Buy to let landlords need to understand some big property tax changes that are on the way from April as they may affect the profitability of their portfolios.
Now is a good time for landlords to look at a tax strategy, as the government’s overhaul of the rules is likely to drastically change the market over the next few years.
The new rules would seem an attempt by Chancellor George Osborne and Bank of England governor to cool the buy to let market and perhaps a way to free up affordable properties for first time buyers.
So here are the details of the major changes:
Enhanced stamp duty on property investment
From April 1, 2016, stamp duty land tax (SDLT) will make buying homes for investment more expensive.
The rules are:
- The enhanced rate applies to all homes valued at £40,000 or over
- The tax is against properties in England and Wales – See Land and Buildings Transfer Tax for stamp duty in Scotland
- The tax is paid on buying a home that is not intended for use as a main residence – this nets buy to lets, houses in multiple occupation, second homes, homes bought by parents for children and uncommercial lets, which are homes bought for a relative or friend to live in.
Holiday lets are excluded from the enhanced tax rate.
Replacement Relief for Buy to Lets
From April 6, 2016, the 10% wear and tear allowance for furnished rental properties is scrapped and replaced with replacement relief.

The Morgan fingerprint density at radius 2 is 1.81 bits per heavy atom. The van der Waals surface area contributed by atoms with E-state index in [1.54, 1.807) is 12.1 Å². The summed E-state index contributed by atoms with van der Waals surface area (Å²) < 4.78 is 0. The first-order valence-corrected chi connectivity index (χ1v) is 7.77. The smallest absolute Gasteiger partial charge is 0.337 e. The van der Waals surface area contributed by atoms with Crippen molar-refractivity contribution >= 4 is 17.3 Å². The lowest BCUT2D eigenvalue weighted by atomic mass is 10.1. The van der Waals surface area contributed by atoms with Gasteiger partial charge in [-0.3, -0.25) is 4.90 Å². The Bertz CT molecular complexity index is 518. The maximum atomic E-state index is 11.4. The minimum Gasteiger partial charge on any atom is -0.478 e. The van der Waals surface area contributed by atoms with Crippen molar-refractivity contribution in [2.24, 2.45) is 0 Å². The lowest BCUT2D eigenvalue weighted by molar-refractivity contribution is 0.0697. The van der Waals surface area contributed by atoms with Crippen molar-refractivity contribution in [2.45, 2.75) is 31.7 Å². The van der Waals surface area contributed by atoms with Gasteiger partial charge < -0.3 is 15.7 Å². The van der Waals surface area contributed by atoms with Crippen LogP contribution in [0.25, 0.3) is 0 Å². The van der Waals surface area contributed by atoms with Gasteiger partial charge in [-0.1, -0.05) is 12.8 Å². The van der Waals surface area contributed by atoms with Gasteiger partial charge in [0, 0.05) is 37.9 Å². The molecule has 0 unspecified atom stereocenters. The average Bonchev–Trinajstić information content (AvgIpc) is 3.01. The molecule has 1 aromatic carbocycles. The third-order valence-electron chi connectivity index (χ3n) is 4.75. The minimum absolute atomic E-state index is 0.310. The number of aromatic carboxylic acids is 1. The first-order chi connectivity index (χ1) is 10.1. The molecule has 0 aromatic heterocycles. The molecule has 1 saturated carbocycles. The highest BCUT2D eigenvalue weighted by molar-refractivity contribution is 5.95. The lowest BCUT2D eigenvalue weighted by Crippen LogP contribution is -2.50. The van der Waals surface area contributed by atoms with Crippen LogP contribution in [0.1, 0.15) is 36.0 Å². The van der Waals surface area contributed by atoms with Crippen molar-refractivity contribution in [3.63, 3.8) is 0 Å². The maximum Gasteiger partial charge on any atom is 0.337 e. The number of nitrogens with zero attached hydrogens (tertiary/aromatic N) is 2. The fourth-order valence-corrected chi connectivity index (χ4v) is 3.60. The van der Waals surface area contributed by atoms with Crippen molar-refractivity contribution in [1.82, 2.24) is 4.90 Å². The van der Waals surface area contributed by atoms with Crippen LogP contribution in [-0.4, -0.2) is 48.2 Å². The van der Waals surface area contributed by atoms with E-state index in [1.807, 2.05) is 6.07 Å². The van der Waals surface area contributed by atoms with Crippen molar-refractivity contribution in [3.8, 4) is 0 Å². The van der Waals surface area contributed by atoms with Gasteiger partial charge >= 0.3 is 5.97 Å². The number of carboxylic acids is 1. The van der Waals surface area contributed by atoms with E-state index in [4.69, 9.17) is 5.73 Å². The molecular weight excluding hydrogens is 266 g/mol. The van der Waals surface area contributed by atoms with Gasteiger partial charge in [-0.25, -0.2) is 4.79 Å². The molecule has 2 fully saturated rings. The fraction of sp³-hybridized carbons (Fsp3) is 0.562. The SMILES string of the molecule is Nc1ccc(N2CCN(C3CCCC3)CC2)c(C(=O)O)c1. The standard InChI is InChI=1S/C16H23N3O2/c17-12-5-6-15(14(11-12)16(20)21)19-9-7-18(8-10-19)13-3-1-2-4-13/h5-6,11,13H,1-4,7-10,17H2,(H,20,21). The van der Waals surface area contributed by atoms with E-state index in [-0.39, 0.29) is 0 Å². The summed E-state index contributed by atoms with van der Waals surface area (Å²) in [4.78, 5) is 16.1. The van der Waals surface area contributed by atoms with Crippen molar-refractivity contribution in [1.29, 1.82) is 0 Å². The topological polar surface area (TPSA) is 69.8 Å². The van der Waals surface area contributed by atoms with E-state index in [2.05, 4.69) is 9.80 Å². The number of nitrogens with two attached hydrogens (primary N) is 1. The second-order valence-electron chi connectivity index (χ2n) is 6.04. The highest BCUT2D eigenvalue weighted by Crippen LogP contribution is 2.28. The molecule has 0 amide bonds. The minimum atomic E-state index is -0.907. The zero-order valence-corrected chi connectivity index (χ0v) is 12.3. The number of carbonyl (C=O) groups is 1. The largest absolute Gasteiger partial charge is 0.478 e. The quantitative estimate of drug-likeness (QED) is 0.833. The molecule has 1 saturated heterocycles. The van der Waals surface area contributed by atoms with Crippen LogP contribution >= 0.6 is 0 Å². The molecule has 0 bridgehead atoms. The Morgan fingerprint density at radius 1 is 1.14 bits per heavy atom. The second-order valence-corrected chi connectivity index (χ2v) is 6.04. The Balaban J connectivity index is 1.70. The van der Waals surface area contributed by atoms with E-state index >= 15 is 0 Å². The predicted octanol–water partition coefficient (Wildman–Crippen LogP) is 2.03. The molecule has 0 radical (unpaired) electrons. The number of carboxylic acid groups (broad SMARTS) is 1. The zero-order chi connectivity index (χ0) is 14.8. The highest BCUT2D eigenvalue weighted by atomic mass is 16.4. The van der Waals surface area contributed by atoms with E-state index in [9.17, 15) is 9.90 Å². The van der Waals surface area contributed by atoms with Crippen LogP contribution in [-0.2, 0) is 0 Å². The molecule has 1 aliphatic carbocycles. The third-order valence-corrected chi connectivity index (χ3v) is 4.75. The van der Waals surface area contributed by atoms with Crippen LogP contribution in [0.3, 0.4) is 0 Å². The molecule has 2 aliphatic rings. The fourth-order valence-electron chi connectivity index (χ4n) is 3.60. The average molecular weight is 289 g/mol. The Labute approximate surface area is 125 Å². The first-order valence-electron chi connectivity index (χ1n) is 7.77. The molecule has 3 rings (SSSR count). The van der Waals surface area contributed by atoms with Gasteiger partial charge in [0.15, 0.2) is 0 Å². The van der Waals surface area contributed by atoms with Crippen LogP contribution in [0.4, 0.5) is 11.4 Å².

The main points are:
The distinction between furnished and unfurnished homes disappears from April 6
Instead of the 10% wear and tear allowance, all buy to let landlords can claim replacement relief when they replace furniture, furnishings, appliances and kitchenware supplied for a tenant’s use
Holiday lets are excluded as owners can make claims through the capital allowance procedure
Mortgage Interest Relief
This controversial measure is due to start from April 6, 2017.
The relief tapers the amount higher rate and additional rate taxpayers can claim for mortgage and finance interest in their property businesses over four years.
By April 2020, landlords who pay tax above the basic rate will have these claims restricted to the same amount a basic rate taxpayer can claim.
At the same time, the way taxable rental profits are calculated changes, too.
Basically, the higher the mortgage interest rate on a buy to let, the more the new relief will reduce profits.
The Nationwide reckons a £200,000 buy to let with a £150,000 mortgage generating £800 rent shows a net profit of £2,160 a year – but under the new rules this will plunge to £960.
Landlords need to consider how losing mortgage interest relief may affect their portfolios and what action they can take to reduce the impact.
Each landlord needs a personal tax plan depending on the size and type of a property portfolio, other income and how the property business operates.